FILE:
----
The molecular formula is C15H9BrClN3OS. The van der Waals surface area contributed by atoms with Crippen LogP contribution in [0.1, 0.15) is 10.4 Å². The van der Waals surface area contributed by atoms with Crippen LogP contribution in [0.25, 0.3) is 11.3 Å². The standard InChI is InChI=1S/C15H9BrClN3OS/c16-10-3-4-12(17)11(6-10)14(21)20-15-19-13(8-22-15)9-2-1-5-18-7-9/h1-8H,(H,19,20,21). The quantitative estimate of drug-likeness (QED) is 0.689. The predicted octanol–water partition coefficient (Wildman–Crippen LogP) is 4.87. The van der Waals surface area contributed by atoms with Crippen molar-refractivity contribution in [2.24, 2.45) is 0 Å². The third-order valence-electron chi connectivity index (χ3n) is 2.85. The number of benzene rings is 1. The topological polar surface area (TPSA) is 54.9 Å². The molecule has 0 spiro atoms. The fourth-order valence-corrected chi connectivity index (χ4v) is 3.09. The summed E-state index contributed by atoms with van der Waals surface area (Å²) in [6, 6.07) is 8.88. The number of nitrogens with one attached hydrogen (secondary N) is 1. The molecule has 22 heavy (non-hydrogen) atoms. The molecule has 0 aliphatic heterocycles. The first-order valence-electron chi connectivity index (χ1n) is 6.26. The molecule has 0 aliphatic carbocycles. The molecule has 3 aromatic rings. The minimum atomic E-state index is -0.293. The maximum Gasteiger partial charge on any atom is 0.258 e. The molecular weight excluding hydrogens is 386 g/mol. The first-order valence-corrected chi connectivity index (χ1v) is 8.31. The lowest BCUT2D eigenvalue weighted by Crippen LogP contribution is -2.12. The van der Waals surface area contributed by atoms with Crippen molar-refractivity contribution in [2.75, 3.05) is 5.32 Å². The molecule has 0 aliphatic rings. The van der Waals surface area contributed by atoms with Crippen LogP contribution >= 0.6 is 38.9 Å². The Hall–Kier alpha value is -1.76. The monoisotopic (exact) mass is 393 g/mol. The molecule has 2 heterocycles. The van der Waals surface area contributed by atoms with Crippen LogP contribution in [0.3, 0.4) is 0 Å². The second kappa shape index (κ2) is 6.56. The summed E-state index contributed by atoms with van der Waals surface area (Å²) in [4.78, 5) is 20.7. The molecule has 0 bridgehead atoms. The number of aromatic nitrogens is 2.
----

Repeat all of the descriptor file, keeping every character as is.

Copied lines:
The molecular formula is C15H9BrClN3OS. The van der Waals surface area contributed by atoms with Crippen LogP contribution in [0.1, 0.15) is 10.4 Å². The van der Waals surface area contributed by atoms with Crippen LogP contribution in [0.25, 0.3) is 11.3 Å². The standard InChI is InChI=1S/C15H9BrClN3OS/c16-10-3-4-12(17)11(6-10)14(21)20-15-19-13(8-22-15)9-2-1-5-18-7-9/h1-8H,(H,19,20,21). The quantitative estimate of drug-likeness (QED) is 0.689. The predicted octanol–water partition coefficient (Wildman–Crippen LogP) is 4.87. The van der Waals surface area contributed by atoms with Crippen molar-refractivity contribution in [2.24, 2.45) is 0 Å². The third-order valence-electron chi connectivity index (χ3n) is 2.85. The number of benzene rings is 1. The topological polar surface area (TPSA) is 54.9 Å². The molecule has 0 spiro atoms. The fourth-order valence-corrected chi connectivity index (χ4v) is 3.09. The summed E-state index contributed by atoms with van der Waals surface area (Å²) in [6, 6.07) is 8.88. The number of nitrogens with one attached hydrogen (secondary N) is 1. The molecule has 22 heavy (non-hydrogen) atoms. The molecule has 0 aliphatic heterocycles. The first-order valence-electron chi connectivity index (χ1n) is 6.26. The molecule has 0 aliphatic carbocycles. The molecule has 3 aromatic rings. The minimum atomic E-state index is -0.293. The maximum Gasteiger partial charge on any atom is 0.258 e. The molecular weight excluding hydrogens is 386 g/mol. The first-order valence-corrected chi connectivity index (χ1v) is 8.31. The lowest BCUT2D eigenvalue weighted by Crippen LogP contribution is -2.12. The van der Waals surface area contributed by atoms with Crippen molar-refractivity contribution in [2.75, 3.05) is 5.32 Å². The molecule has 0 aliphatic rings. The van der Waals surface area contributed by atoms with Crippen LogP contribution >= 0.6 is 38.9 Å². The Hall–Kier alpha value is -1.76. The monoisotopic (exact) mass is 393 g/mol. The molecule has 2 heterocycles. The van der Waals surface area contributed by atoms with Crippen LogP contribution in [0.3, 0.4) is 0 Å². The second kappa shape index (κ2) is 6.56. The summed E-state index contributed by atoms with van der Waals surface area (Å²) in [4.78, 5) is 20.7. The molecule has 0 bridgehead atoms. The number of aromatic nitrogens is 2.